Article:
Feeding a Culture of Equity and Inclusion with Chef Julia Turshen
Multimedia with summary
Chef, cookbook author, and activist Julia Turshen operates at the intersection of food and social justice. Her highly acclaimed cookbooks share deeply personal and meaningful narratives on LGBTQIA+ representation, racial equity, body positivity, and more.
Written by: Cassandra Savel, corporate social responsibility associate analyst
Each year on May 28, the global community recognizes World Hunger Day with the aim of advocating for sustainable solutions to end hunger and poverty. Over 690 million people, or 8.9% of the population, live in chronic hunger across the world.
In support of World Hunger Day on May 28, the KFC South Africa team launched the Add Hope “Bowl of Hope” exhibition. The giant bowl is a representation of the meals provided by Add Hope. Visitors were encouraged to donate their R2 into the bowl to help make a difference for the 100,000 children Add Hope feeds each day. The exhibition featured boards displaying information about the 100 beneficiaries Add Hope supports, detailing where customers’ R2 goes.
Today is World Hunger Day and another year passes, the plight of the hungry still hangs heavily on the world, and this country – but where there are dark clouds there are silver linings.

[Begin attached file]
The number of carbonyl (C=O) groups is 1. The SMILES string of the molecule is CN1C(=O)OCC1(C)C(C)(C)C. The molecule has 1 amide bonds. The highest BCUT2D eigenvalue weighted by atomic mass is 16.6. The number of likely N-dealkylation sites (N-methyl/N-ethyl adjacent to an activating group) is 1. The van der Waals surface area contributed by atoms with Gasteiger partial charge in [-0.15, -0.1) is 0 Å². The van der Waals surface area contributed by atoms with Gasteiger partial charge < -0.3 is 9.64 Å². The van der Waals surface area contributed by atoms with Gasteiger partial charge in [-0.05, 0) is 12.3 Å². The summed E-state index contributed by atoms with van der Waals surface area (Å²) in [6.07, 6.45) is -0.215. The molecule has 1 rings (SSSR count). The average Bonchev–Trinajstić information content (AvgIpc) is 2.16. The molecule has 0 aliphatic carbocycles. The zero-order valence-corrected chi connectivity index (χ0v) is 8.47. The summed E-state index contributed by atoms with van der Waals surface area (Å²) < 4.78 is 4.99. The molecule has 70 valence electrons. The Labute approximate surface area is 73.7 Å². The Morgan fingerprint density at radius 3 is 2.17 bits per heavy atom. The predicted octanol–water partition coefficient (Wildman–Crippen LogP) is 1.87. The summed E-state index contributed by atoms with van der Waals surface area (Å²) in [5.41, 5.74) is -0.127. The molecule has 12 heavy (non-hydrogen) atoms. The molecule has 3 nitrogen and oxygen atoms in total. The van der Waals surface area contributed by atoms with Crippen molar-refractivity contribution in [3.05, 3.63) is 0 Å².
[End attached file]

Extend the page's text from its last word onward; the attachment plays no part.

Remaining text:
Since 1990, South Africa’s undernourishment score has been maintained at less than five percent of the total population bringing down the numbers of those going hungry over the past 20 years, according to the Food and Agricultural Organisation. Although positive, the number of children still going hungry is concerning.
Today’s guest blog comes from Noel S. Paul, a consultant with corporate responsibility at Elanco, Lilly’s animal health division.
More than one billion people – one seventh of the world’s population – live in extreme hunger and poverty. As a public health threat, hunger is more deadly than AIDS, malaria and tuberculosis combined.
Could you nourish your mind and body on $1.50 or less per day? For the 1.2 billion people in the world who live in extreme poverty, it’s not a matter of “could” but “how.”
Poverty breeds hunger, and like many other public health threats, hunger is not biased when it comes to age, race, religion or location. People living in Congo, Israel and Mississippi share the same risk for malnutrition, vitamin deficiency and, potentially, death because of a lack of affordable and accessible nutritious food.